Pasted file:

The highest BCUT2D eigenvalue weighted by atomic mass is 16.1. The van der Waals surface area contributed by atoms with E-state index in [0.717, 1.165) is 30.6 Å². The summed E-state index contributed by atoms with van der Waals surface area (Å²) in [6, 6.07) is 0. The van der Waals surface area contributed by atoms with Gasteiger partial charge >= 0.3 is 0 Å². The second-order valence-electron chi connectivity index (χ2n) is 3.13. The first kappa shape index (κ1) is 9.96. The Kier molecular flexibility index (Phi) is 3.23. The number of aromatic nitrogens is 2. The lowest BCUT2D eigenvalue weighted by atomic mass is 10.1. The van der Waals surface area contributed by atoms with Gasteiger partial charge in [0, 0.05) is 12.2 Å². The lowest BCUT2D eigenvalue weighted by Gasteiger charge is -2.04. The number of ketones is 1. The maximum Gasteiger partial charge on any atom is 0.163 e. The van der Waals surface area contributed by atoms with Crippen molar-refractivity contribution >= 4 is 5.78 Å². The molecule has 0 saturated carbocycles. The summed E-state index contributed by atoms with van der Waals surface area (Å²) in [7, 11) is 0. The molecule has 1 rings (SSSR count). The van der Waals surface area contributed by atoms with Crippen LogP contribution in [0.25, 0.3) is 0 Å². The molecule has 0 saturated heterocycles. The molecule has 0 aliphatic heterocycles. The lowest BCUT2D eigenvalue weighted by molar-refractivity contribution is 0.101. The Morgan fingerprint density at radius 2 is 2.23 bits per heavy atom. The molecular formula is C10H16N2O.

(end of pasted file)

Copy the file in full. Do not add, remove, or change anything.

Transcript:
The highest BCUT2D eigenvalue weighted by atomic mass is 16.1. The van der Waals surface area contributed by atoms with E-state index in [0.717, 1.165) is 30.6 Å². The summed E-state index contributed by atoms with van der Waals surface area (Å²) in [6, 6.07) is 0. The van der Waals surface area contributed by atoms with Gasteiger partial charge >= 0.3 is 0 Å². The second-order valence-electron chi connectivity index (χ2n) is 3.13. The first kappa shape index (κ1) is 9.96. The Kier molecular flexibility index (Phi) is 3.23. The number of aromatic nitrogens is 2. The lowest BCUT2D eigenvalue weighted by atomic mass is 10.1. The van der Waals surface area contributed by atoms with Gasteiger partial charge in [0, 0.05) is 12.2 Å². The lowest BCUT2D eigenvalue weighted by Gasteiger charge is -2.04. The number of ketones is 1. The maximum Gasteiger partial charge on any atom is 0.163 e. The van der Waals surface area contributed by atoms with Crippen molar-refractivity contribution >= 4 is 5.78 Å². The molecule has 0 saturated carbocycles. The summed E-state index contributed by atoms with van der Waals surface area (Å²) in [7, 11) is 0. The molecule has 1 rings (SSSR count). The van der Waals surface area contributed by atoms with Crippen LogP contribution in [0.25, 0.3) is 0 Å². The molecule has 0 saturated heterocycles. The molecule has 0 aliphatic heterocycles. The lowest BCUT2D eigenvalue weighted by molar-refractivity contribution is 0.101. The Morgan fingerprint density at radius 2 is 2.23 bits per heavy atom. The molecular formula is C10H16N2O.